Midwifery staffing is the focus of two new publications from the Royal College of Midwives (RCM). ‘Getting the Midwifery Workforce right’ and ‘RCM guidance on implementing the NICE safe staffing guideline on midwifery staffing in maternity settings’.
Both publications aim to support trusts in having the right numbers of midwifery staff to deliver real choice and safe, high quality care for women, babies and their families.
Maternity services are facing rising demands from a historically high birthrate. Added to this are increasingly complex pregnancies and expectations that midwives will deliver more support and advice to women and their families.
This growing demand is coupled with midwifery supply problems including a decade long midwifery shortage, a rapidly ageing workforce and fears of a fall in applications to study midwifery.
The Getting the Midwifery Workforce Right publication outlines how maternity services should be organised funded and staffed. It also outlines the role of the midwife and approaches for services that are most likely to lead to safe and effective care.
The document has a number of key messages. Among them is the need for better continuity of care – that is women receiving the majority of care from a small group of midwives they know and trust.
It also stresses that there should be no extension of the midwife’s role into obstetric, nursing or any other areas of practice. The RCM also argues against a new advanced practitioner role in midwifery, stressing that consultant midwives already fill this type of role.
The document also calls for a nationally agreed framework for support workers (normally called maternity support workers), along with a national training programme for them.
It also highlights the serious and prolonged shortage of midwives in England, which the RCM estimates as 3500 whole time equivalent midwives short of the numbers needed. The other UK countries also face potential midwifery shortages as large numbers of midwives head towards retirement.
The safe staffing publication supports the NICE guideline recommendation. This publication, aimed at senior midwives and NHS mangers, aims to support them to implement the NICE safe midwifery staffing guideline.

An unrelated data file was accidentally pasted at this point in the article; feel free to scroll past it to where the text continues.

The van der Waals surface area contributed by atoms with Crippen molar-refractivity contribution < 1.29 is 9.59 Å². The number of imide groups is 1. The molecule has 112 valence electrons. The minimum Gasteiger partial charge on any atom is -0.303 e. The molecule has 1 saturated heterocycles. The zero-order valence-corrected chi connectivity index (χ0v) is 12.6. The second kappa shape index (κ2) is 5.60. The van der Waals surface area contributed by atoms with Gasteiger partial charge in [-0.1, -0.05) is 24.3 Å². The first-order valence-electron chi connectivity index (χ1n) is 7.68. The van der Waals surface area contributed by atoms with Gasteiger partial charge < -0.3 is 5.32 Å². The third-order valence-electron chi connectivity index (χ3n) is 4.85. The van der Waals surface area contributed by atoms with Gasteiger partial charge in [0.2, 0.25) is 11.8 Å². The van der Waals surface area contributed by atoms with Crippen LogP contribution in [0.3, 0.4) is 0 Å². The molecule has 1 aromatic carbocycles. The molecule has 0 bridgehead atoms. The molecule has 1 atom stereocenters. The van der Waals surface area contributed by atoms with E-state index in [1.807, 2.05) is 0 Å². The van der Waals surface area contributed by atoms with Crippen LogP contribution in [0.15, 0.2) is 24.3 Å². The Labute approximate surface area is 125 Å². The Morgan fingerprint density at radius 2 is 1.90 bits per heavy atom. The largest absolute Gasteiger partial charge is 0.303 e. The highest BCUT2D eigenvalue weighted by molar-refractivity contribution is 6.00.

It covers areas including the tools available for workforce planning such as Birthrate Plus, responding to variations in demand in maternity services, and issues around capacity and the challenges this presents for maternity services.
The publication highlights that having the right number of people, with the right skills, in the right place is fundamental to delivering a safe, high quality service.
Cathy Warwick, Chief Executive of the Royal College of Midwives, said: “These are challenging times in maternity services and the wider NHS. Getting the right staffing levels and skill mix in can be a difficult and frustrating process. This is particularly relevant as many senior midwives face increasing demands and often diminishing resources and staffing.
“I am sure these publications will help senior midwives and other NHS managers to apply rigorous procedures for getting the best possible levels of care from available resources. They may also help them to make a case for increases in staffing and funding. There are tools and guidelines for trusts to calculate the needs of maternity services, and we would excpect trusts to use them accordingly."
Getting the midwifery workforce right
RCM guidance on implementing the NICE safe staffing guideline on midwifery staffing in maternity settings
To contact the RCM Press Office call 020 7312 3456 or email email@example.com.
Notes to editors
The RCM is the only trade union and professional association dedicated to serving midwifery and the whole midwifery team. We provide workplace advice and support, professional and clinical guidance and information, and learning opportunities with our broad range of events, conferences and online resources. For more information visit the RCM website at https://www.rcm.org.uk/.